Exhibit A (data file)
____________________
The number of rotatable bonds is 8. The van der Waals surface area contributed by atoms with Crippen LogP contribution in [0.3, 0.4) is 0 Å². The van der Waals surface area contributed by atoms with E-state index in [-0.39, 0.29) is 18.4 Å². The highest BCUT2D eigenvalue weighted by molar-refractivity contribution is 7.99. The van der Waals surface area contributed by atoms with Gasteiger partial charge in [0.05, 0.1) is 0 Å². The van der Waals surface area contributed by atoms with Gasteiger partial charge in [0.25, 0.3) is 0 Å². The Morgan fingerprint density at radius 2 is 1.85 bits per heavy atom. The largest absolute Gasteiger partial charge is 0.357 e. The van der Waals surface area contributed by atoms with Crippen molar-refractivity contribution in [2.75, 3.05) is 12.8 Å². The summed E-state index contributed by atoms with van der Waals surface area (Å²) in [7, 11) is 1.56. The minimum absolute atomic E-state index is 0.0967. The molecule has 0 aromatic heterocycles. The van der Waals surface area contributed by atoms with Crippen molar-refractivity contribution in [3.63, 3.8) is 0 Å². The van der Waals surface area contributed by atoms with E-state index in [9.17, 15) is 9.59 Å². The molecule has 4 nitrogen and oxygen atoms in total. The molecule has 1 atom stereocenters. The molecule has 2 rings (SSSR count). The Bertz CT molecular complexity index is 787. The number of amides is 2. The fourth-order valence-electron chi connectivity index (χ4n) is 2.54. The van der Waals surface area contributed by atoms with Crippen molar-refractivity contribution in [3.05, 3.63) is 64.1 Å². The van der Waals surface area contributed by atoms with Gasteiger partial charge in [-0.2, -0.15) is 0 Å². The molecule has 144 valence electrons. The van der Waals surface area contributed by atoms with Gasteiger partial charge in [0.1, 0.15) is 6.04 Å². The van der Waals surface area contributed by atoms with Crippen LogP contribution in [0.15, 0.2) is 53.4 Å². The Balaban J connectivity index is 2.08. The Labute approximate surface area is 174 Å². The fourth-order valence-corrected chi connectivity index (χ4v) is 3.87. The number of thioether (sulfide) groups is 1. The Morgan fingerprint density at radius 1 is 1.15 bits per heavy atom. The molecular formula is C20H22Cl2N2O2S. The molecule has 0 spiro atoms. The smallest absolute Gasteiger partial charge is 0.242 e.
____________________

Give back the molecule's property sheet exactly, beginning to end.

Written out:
The number of rotatable bonds is 8. The van der Waals surface area contributed by atoms with Crippen LogP contribution in [0.3, 0.4) is 0 Å². The van der Waals surface area contributed by atoms with E-state index in [-0.39, 0.29) is 18.4 Å². The highest BCUT2D eigenvalue weighted by molar-refractivity contribution is 7.99. The van der Waals surface area contributed by atoms with Gasteiger partial charge in [0.05, 0.1) is 0 Å². The van der Waals surface area contributed by atoms with Gasteiger partial charge in [0.25, 0.3) is 0 Å². The Morgan fingerprint density at radius 2 is 1.85 bits per heavy atom. The largest absolute Gasteiger partial charge is 0.357 e. The van der Waals surface area contributed by atoms with Crippen molar-refractivity contribution in [2.75, 3.05) is 12.8 Å². The summed E-state index contributed by atoms with van der Waals surface area (Å²) in [7, 11) is 1.56. The minimum absolute atomic E-state index is 0.0967. The molecule has 0 aromatic heterocycles. The van der Waals surface area contributed by atoms with Crippen molar-refractivity contribution in [3.63, 3.8) is 0 Å². The van der Waals surface area contributed by atoms with E-state index in [9.17, 15) is 9.59 Å². The molecule has 4 nitrogen and oxygen atoms in total. The molecule has 1 atom stereocenters. The molecule has 2 rings (SSSR count). The Bertz CT molecular complexity index is 787. The number of amides is 2. The fourth-order valence-electron chi connectivity index (χ4n) is 2.54. The van der Waals surface area contributed by atoms with Crippen molar-refractivity contribution in [3.05, 3.63) is 64.1 Å². The van der Waals surface area contributed by atoms with Gasteiger partial charge in [-0.2, -0.15) is 0 Å². The molecule has 144 valence electrons. The van der Waals surface area contributed by atoms with Gasteiger partial charge in [0.1, 0.15) is 6.04 Å². The van der Waals surface area contributed by atoms with Crippen LogP contribution in [0.15, 0.2) is 53.4 Å². The Balaban J connectivity index is 2.08. The Labute approximate surface area is 174 Å². The fourth-order valence-corrected chi connectivity index (χ4v) is 3.87. The number of thioether (sulfide) groups is 1. The Morgan fingerprint density at radius 1 is 1.15 bits per heavy atom. The molecular formula is C20H22Cl2N2O2S. The molecule has 0 spiro atoms. The smallest absolute Gasteiger partial charge is 0.242 e.